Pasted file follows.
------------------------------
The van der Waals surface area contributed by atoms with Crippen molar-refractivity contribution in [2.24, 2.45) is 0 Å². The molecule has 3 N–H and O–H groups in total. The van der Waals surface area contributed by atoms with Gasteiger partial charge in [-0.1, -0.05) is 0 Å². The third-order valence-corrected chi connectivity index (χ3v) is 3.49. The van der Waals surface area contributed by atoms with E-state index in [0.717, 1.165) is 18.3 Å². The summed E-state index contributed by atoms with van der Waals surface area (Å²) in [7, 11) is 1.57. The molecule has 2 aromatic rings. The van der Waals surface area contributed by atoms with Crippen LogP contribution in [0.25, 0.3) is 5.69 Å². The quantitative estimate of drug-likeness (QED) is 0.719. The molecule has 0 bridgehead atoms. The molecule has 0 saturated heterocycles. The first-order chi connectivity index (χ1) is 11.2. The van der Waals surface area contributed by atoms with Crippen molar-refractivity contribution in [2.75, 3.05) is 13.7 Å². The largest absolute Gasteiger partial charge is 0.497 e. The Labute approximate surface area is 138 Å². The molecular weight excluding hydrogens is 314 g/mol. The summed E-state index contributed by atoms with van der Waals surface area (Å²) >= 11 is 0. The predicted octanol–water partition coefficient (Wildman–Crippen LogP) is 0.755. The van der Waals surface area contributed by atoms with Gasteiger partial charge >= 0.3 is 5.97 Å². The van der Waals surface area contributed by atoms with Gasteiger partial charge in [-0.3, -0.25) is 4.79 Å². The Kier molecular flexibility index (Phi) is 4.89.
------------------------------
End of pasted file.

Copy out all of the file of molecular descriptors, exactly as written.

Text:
The van der Waals surface area contributed by atoms with Crippen molar-refractivity contribution in [2.24, 2.45) is 0 Å². The molecule has 3 N–H and O–H groups in total. The van der Waals surface area contributed by atoms with Gasteiger partial charge in [-0.1, -0.05) is 0 Å². The third-order valence-corrected chi connectivity index (χ3v) is 3.49. The van der Waals surface area contributed by atoms with E-state index in [0.717, 1.165) is 18.3 Å². The summed E-state index contributed by atoms with van der Waals surface area (Å²) in [7, 11) is 1.57. The molecule has 2 aromatic rings. The van der Waals surface area contributed by atoms with Crippen LogP contribution in [0.25, 0.3) is 5.69 Å². The quantitative estimate of drug-likeness (QED) is 0.719. The molecule has 0 bridgehead atoms. The molecule has 0 saturated heterocycles. The first-order chi connectivity index (χ1) is 11.2. The van der Waals surface area contributed by atoms with Crippen molar-refractivity contribution in [2.75, 3.05) is 13.7 Å². The largest absolute Gasteiger partial charge is 0.497 e. The Labute approximate surface area is 138 Å². The molecular weight excluding hydrogens is 314 g/mol. The summed E-state index contributed by atoms with van der Waals surface area (Å²) >= 11 is 0. The predicted octanol–water partition coefficient (Wildman–Crippen LogP) is 0.755. The van der Waals surface area contributed by atoms with Gasteiger partial charge >= 0.3 is 5.97 Å². The van der Waals surface area contributed by atoms with Gasteiger partial charge in [-0.3, -0.25) is 4.79 Å². The Kier molecular flexibility index (Phi) is 4.89.